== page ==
Most NFTs Are More Like Baseball Cards Than Fine Art
(Bloomberg Opinion) -- Earlier this month, the rap impresario Eminem spent 123.45 units of Ether cryptocurrency — worth over $450,000 at the time — on an image of an ape that looks kind of like him. Earlier this week, Madonna signaled that she, too, might be interested in splurging on an ape cartoon. Sure, celebrities often crave the notoriety that comes with head-scratching spending sprees, but it’s still fair to ask: Ape caricatures? What on earth are they thinking?
The likely answer might help address the widespread puzzlement about the popularity of NFTs — those emblems of digital cachet whose collectors are often likened to connoisseurs of fine art or collectibles like baseball cards. And while there are indeed similarities between the worlds of art, collectibles and NFTs, there are also important differences that are crucial to understanding both the appeal and the risks. Strange as they may seem at first glance, NFTs provide owners with psychic and practical benefits that aren’t obvious to others.
The apes are part of a 10,000-piece cartoon series called the Bored Ape Yacht Club, and the whole series is available on the internet for anyone to access. What Eminem really bought is a non-fungible token, a database entry connected to his image that’s stored on the Ethereum blockchain — effectively, a cryptographic record declaring him the owner, a kind of digital deed.
Eminem could presumably get many artists to make ape images for less money, and in a form that would give him more control over how the image is used. After all, there’s nothing to stop anybody from downloading Eminem’s Bored Ape.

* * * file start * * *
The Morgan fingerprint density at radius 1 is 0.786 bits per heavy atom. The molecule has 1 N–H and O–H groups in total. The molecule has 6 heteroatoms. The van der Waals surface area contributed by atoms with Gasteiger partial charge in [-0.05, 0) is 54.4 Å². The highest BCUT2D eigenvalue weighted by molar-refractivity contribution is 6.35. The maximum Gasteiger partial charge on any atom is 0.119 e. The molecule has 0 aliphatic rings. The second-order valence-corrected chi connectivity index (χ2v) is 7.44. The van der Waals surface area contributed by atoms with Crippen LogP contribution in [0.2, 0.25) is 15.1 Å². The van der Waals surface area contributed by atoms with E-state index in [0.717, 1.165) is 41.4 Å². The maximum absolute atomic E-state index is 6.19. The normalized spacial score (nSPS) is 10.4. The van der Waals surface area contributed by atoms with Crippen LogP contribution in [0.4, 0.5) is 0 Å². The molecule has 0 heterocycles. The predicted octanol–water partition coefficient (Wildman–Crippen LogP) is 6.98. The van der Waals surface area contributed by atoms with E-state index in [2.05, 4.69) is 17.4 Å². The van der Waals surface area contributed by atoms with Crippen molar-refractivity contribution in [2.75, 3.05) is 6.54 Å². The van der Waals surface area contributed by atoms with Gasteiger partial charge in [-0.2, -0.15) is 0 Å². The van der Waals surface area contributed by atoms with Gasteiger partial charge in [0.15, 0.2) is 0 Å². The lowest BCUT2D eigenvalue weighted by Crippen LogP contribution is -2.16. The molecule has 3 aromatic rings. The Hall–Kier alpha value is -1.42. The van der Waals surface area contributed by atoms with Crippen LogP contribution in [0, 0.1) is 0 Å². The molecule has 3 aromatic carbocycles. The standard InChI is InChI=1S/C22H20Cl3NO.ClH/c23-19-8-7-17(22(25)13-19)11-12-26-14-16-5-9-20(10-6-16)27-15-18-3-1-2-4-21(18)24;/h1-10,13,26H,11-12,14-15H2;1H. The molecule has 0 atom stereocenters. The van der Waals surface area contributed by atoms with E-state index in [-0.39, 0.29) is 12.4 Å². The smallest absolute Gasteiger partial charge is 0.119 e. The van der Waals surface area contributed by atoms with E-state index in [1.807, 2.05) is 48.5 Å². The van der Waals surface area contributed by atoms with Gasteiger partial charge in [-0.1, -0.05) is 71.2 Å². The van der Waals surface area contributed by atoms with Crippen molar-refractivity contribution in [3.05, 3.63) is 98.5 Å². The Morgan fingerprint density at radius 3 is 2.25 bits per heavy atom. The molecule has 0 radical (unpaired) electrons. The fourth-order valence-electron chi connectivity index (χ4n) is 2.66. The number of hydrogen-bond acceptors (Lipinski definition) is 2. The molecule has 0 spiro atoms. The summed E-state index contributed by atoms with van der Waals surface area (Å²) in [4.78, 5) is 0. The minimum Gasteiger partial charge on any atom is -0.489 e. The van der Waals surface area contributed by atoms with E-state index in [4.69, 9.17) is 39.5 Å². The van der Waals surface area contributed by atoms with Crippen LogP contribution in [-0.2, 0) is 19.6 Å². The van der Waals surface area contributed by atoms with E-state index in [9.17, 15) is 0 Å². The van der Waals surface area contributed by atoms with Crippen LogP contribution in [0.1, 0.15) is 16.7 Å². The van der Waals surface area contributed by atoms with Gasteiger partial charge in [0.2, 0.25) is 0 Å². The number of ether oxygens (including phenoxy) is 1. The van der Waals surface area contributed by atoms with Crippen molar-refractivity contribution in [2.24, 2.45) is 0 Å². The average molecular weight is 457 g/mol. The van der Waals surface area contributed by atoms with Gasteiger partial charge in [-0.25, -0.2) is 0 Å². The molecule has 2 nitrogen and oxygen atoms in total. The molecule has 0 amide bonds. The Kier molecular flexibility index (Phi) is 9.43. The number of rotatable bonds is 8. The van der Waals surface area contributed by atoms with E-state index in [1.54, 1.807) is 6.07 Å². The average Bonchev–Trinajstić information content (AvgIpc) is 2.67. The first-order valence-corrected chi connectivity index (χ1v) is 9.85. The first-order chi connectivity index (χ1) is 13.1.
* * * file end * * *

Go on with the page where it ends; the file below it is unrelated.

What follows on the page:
This is one reason the wealthy have always collected art. Ownership provides access to a community of similarly endowed owners, and sometimes to career-enhancing status symbols like membership on museum boards.
NFTs make the process of forming a community around artworks simpler: All a would-be community-builder needs to do is create an online chat room and control access cryptographically, so people can enter it only if they possess a crypto wallet — an app for storing digital assets like Bitcoin or Ether — that holds the appropriate NFT. (The Bored Apes’ creators didn’t stop with virtual connectedness. In November, they organized a literal yacht party for holders.)
Bored Ape NFTs also give people commercial rights to their apes for as long as they hold the associated tokens. That means that if Eminem wanted to use his Bored Ape in a music video or concert promotion, he’d be welcome to, whereas somebody else who downloads the image would not. And this sort of application isn’t far-fetched: Another Bored Ape holder has started putting together a virtual Ape band with backing from Universal Music Group, something like a 2020s’ Gorillaz.
The more people like Eminem acquire Bored Ape NFTs, the more publicity the project gets and the more valuable it becomes to be in the associated network. That drives up the prices of the tokens themselves, to the benefit of current holders. Moreover, many NFTs are programmed so that their original creators earn royalties each time the NFT is resold, which means the more big sales an NFT collection has, the more money the creators have to invest in providing additional benefits to holders.